International Trade

Last week, the US imposed tariffs on imports of solar panels and washing machines. A mercantilist, protectionist US is what President Trump promised and he is now attempting to deliver on it. What is less obvious is the level of trade under the last 2 administrations under Obama. Total trade, exports plus imports fell from 2012 to 2015 but has since resumed its growth, both in absolute terms and as a share of GDP. The trade balance rose sharply in 2008 before consolidating. Since 2016, it has begun to deteriorate again. The re-shoring of manufacturing under the previous President had significant impact on trade and the recovery in American manufacturing.

China’s strategic response has been to become more dependent on domestic consumption and less so on exports. China remains heavily driven by investment. Total trade as a percentage of GDP in China rose steadily to peak in 2006 and has since trended down steadily. In absolute nominal terms, China’s total trade peaked in 2014, fell for the next 2 years but has rebounded in 2017 to a new high. The absolute nominal trade deficit of the US with China has become more volatile since 2009 but otherwise has trended wider and stands at close to a record.

The reality facing countries in the wake of the financial crisis was that they had just raided the national coffers to bail out their banks and investors. Households who drew on home equity for consumption saw the value of their collateral dwindle and access to credit was also cut off by more stringent bank regulation. The general climate did not encourage corporate investment. There was but one avenue of growth and that was trade. In this scenario, the purchasing power of a country’s populace is a valuable resource to be guarded. Hence a more mercantilist, protectionist world.

It has been 10 years since the crisis, the economy has healed, the housing market is growing once again and banks have been recapitalized, although tighter lending standards remain. Also, there has been a recovery in international trade and manufacturing as economies recovered. Will the world become less insular and resume globalization, or will it continue to cling to protectionist tendencies?

Somewhat incredibly, the US has embarked on fiscal expansion, this when the national debt as a proportion of GDP stands at the highest level since WWII. Last week we had another US government shutdown, which has since been resolved, at least until Feb 8, less than 2 weeks from now. There will be more arguments over how much the country can borrow. Debt levels across the globe from China to the US have surged in the last 10 years, as governments bailed out investors and tried to revive flagging economies. Low interest rates were designed to spur investment and consumption. Investment has been slow as corporates hoarded cash and the banking system was still being repaired. The bond market grew strongly but capital raised has so far flowed to buy back shares or pay dividends. Consumption has recovered somewhat although wage growth remains slow despite tight labour markets.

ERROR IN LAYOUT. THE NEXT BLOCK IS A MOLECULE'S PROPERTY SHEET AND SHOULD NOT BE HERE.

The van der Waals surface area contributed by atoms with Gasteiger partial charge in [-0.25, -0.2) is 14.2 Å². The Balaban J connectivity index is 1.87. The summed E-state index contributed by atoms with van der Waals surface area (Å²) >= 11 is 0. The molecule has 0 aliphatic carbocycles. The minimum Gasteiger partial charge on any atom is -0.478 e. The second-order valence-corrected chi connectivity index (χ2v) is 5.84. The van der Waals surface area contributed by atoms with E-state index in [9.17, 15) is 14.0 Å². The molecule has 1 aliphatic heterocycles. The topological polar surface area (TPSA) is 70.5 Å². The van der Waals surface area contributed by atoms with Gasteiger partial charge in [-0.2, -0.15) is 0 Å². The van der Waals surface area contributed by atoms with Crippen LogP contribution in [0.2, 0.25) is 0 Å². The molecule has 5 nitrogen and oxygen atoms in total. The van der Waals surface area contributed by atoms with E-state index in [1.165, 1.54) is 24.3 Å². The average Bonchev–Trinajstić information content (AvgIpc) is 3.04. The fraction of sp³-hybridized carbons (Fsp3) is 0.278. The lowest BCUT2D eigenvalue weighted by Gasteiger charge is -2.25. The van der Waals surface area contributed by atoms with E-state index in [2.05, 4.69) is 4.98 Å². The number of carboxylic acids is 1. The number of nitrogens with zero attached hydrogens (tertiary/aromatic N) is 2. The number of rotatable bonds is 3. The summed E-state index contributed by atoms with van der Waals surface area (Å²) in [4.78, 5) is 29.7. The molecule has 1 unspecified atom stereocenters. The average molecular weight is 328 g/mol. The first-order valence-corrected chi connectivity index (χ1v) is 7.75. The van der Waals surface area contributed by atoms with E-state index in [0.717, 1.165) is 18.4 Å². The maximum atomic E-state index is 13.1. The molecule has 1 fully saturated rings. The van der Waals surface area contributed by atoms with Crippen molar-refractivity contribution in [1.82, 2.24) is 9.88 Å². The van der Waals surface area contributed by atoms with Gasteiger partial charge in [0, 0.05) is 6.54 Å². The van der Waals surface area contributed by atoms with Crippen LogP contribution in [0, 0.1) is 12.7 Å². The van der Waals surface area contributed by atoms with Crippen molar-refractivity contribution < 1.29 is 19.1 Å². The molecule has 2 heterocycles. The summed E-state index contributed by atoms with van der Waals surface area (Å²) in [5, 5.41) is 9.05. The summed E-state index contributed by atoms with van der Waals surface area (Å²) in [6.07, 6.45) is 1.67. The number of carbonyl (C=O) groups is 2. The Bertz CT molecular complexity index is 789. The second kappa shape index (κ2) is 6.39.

With the current level and breadth of growth it is unlikely other countries will follow the example of the US from a fiscal standpoint. If anyone the US was the least needing a fiscal boost, not least through a more regressive tax code. Much depends on whether investment will grow. There are some signs that it has begun to but these are green shoots and interest rates are rising. As for consumption, it is hardly to prudent to encourage further expansion of household balance sheets. By elimination, it falls again to trade to take up the slack and so the risk of a resumption if not an escalation in protectionist tendencies.

What can we expect from a resumption in trade war? Emerging markets are more dependent on trade than developed ones. The US is especially self-sufficient and China has taken the last 6 – 7 years to make itself more self-sufficient. Manufacturing will begin to underperform Services again as manufactured goods are more traded than localized services. Commodities might come under pressure as manufacturing slows.


The US economy is growing steadily and its central bank is raising rates. Not many countries can boast these two factors, yet the USD has weakened sharply this year. Some attribute it to EUR strength as the European economy continues to power ahead. Another factor might be the robust growth in emerging markets as global trade has rebounded. Yet the ECB is unlikely to tighten financial conditions, merely slowing or stopping its expansionary programs in September. The BoJ has also similarly maintained status quo with policy. Relative central bank policy still supports the USD. Yet the USD has confounded economic growth data and monetary policy. One explanation is that the USD is a safe haven currency and the recent bullishness for the global economy and for equity markets is part of a broader decline in risk aversion which is affecting the value of the world’s risk free currency.

BoJ and ECB

The BoJ held its monetary policy meeting and kept monetary policy unchanged in all areas. It also kept its growth and inflation outlook unchanged. The ECB similarly signalled no changes to policy. USD weakness is complicating the job of policy makers as it acts as an indirect brake on their economies and could encourage them to delay tightening. For now, momentum is driving all markets from equity to FX and commodities. Fundamentals, strong as they may be, have been put on hold.